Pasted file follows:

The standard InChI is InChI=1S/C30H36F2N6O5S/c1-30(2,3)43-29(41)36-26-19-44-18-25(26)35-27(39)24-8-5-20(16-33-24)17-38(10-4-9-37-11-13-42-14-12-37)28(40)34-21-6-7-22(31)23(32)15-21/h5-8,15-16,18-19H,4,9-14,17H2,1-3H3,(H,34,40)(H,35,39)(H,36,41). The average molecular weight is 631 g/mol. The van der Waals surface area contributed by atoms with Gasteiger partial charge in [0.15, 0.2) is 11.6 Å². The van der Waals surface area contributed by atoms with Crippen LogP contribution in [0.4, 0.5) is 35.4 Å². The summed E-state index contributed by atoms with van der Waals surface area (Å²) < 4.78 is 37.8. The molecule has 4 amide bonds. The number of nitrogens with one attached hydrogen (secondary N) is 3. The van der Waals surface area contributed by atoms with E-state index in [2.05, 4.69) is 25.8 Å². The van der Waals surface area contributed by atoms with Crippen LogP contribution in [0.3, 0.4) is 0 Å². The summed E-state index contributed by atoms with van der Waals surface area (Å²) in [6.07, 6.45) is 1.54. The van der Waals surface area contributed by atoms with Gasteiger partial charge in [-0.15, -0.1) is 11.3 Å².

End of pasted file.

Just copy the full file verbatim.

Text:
The standard InChI is InChI=1S/C30H36F2N6O5S/c1-30(2,3)43-29(41)36-26-19-44-18-25(26)35-27(39)24-8-5-20(16-33-24)17-38(10-4-9-37-11-13-42-14-12-37)28(40)34-21-6-7-22(31)23(32)15-21/h5-8,15-16,18-19H,4,9-14,17H2,1-3H3,(H,34,40)(H,35,39)(H,36,41). The average molecular weight is 631 g/mol. The van der Waals surface area contributed by atoms with Gasteiger partial charge in [0.15, 0.2) is 11.6 Å². The van der Waals surface area contributed by atoms with Crippen LogP contribution in [0.4, 0.5) is 35.4 Å². The summed E-state index contributed by atoms with van der Waals surface area (Å²) < 4.78 is 37.8. The molecule has 4 amide bonds. The number of nitrogens with one attached hydrogen (secondary N) is 3. The van der Waals surface area contributed by atoms with E-state index in [2.05, 4.69) is 25.8 Å². The van der Waals surface area contributed by atoms with Crippen LogP contribution in [0.3, 0.4) is 0 Å². The summed E-state index contributed by atoms with van der Waals surface area (Å²) in [6.07, 6.45) is 1.54. The van der Waals surface area contributed by atoms with Gasteiger partial charge in [-0.15, -0.1) is 11.3 Å².